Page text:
Oh, hello snow….
This was the view across the street from the NEA post-Snowmageddon circa February 2010.
It is still a wondrous thing to look out the window and see snow. Especially as I didn’t see anything in the forecast this morning, but of course it was early, and I had a headache, and what does weather.com know anyway?
Across the driveway, a little girl in the next apartment building is also gazing out the window at the slow dribble of flakes. I don’t remember my first snowfall—I would have discovered my first winter when I was not yet a year arrived from Guyana, on the verge of turning three, on the verge of becoming a big sister—and I imagine it was both shocking and delightful. I’m sure I stuck my tongue out to taste the flakes even as my mother chastised me to “not get carried away.” And I’m sure I tried to make a snowball (and I’m still trying though quite frankly I suck at it.)
When I was in seventh or eight grade, there was a huge snowstorm in New York City that closed even my Catholic school a little early. My sister and I had no way to get home but to walk nearly a mile, and by the time we left school at least a foot had already accumulated. So we did the only thing we could: we went to Sonia Hollies’ house (she lived much closer to St. Clare’s) for hot chocolate. Hopefully we also called my grandmother to let her know it was slow going and it would take much longer than usual for us to slog it home. I do remember that when Debbie and I finally headed out into the snow and wind again, we tried to hitch a ride with the mailman. But he said he wasn’t allowed to give rides to civilians. So on we slogged, turning into ever more frosted versions of ourselves with each step.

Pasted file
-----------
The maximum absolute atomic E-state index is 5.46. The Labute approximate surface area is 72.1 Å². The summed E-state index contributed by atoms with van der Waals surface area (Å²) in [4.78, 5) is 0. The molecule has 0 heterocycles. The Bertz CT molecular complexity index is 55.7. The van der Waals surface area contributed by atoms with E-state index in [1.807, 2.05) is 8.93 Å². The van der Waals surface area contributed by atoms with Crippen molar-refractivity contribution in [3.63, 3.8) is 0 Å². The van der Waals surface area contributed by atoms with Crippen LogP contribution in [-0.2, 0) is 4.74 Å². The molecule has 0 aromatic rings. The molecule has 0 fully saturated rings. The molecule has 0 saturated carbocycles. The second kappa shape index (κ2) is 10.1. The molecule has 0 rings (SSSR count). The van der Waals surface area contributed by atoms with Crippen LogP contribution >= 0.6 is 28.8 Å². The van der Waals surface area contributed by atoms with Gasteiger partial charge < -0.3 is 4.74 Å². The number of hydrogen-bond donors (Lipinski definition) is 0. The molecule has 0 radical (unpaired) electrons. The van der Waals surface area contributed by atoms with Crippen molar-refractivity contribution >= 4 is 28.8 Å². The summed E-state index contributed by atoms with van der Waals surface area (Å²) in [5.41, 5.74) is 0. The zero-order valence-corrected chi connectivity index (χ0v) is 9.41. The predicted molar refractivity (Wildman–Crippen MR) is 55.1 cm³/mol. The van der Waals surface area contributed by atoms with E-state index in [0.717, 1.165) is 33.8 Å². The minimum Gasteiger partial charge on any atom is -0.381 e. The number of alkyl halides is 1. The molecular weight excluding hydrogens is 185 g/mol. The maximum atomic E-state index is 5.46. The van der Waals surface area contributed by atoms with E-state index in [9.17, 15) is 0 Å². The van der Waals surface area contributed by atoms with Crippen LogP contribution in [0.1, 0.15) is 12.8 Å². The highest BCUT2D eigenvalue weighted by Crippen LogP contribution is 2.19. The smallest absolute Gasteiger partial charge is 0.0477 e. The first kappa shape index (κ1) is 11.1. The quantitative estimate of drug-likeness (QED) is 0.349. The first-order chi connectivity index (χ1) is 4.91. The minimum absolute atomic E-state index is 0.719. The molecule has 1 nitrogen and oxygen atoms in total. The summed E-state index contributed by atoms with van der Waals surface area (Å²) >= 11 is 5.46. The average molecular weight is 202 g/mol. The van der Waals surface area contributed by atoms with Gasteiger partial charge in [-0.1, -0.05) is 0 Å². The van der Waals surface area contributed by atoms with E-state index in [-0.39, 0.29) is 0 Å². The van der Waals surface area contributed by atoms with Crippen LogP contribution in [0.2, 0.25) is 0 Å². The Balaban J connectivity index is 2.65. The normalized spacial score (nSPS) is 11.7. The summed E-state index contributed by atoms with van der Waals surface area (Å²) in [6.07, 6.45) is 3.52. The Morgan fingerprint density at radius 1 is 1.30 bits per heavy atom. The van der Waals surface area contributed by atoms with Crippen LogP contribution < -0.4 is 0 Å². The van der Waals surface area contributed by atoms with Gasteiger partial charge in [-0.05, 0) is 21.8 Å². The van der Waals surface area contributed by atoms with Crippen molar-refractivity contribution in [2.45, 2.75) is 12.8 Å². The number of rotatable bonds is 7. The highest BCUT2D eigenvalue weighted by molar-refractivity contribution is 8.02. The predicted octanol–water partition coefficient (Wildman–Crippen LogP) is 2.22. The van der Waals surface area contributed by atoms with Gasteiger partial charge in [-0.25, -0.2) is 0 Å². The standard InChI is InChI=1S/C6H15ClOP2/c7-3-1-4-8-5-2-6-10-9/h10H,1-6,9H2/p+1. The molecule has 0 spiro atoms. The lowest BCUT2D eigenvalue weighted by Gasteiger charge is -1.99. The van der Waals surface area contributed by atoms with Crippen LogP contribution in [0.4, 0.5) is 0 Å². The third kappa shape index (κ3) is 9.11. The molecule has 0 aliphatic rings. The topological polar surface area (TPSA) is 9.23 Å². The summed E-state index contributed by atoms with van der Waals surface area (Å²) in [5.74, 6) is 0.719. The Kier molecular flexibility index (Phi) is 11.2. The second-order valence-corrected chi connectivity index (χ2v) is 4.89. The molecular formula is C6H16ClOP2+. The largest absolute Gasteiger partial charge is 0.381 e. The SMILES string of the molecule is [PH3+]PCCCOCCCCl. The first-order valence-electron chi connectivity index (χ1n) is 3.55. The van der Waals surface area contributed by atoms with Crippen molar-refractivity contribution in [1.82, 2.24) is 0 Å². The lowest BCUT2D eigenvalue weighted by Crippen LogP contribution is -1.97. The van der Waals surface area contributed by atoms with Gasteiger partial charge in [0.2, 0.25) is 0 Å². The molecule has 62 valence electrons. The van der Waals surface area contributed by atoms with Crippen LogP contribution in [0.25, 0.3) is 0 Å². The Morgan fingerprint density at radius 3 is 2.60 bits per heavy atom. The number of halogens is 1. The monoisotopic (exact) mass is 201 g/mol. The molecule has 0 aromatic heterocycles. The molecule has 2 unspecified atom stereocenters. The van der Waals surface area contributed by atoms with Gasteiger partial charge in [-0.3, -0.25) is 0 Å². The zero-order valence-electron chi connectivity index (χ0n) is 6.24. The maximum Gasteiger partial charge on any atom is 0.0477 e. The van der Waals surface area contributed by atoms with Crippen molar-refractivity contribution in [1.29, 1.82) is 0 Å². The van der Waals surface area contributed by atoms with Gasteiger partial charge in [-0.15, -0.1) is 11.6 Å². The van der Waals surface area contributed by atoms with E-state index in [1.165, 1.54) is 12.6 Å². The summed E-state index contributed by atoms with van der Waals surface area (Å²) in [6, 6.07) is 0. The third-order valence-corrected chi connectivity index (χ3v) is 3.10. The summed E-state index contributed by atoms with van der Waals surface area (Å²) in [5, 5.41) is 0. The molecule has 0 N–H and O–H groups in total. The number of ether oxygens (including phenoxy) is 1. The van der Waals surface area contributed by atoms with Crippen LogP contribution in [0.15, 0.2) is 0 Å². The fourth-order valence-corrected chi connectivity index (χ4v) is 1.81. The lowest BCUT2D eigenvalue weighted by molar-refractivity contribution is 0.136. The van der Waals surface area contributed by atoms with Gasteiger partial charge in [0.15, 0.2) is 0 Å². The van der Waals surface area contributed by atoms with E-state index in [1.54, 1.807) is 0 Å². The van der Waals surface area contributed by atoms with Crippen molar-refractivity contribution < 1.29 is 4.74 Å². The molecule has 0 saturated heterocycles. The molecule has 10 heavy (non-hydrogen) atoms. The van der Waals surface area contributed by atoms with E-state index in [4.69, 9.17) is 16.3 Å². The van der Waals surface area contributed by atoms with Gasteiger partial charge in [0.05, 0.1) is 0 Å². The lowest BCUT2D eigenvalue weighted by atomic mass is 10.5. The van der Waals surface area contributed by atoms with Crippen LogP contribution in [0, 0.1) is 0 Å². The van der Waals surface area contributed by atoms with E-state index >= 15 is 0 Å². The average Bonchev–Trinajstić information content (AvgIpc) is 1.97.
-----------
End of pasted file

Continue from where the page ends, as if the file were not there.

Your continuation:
What is it about those first moments of a snowfall that act on us as surely as Proust’s madelines? There’s such a sense of delight to seeing those first flakes, and yet I don’t even like snow. My aunts and their cousins used to go on a ski trip each year and I couldn’t wait to be legal so I could join them. It sounded like so much fun. But their kids had arrived by the time I was old enough and the ski trip tradition became just a memory. I did finally go on my first ski trip a couple of years ago with the kids from church, and I hated every minute of it. Too many people, too much wet, too much cold, too many places to slip, and there was no way I was getting on skis or a snowboard. Did I mention that I was with a group of tweens who whined the entire time about having to stand in line to get their skis?
But still, it’s hard not to smile as the branches on the pines outside the window become frosted, and the sound of wet wheels —something like record hiss, I think—leaks through the window, and if this is winter arrived at last, surely spring too will come again…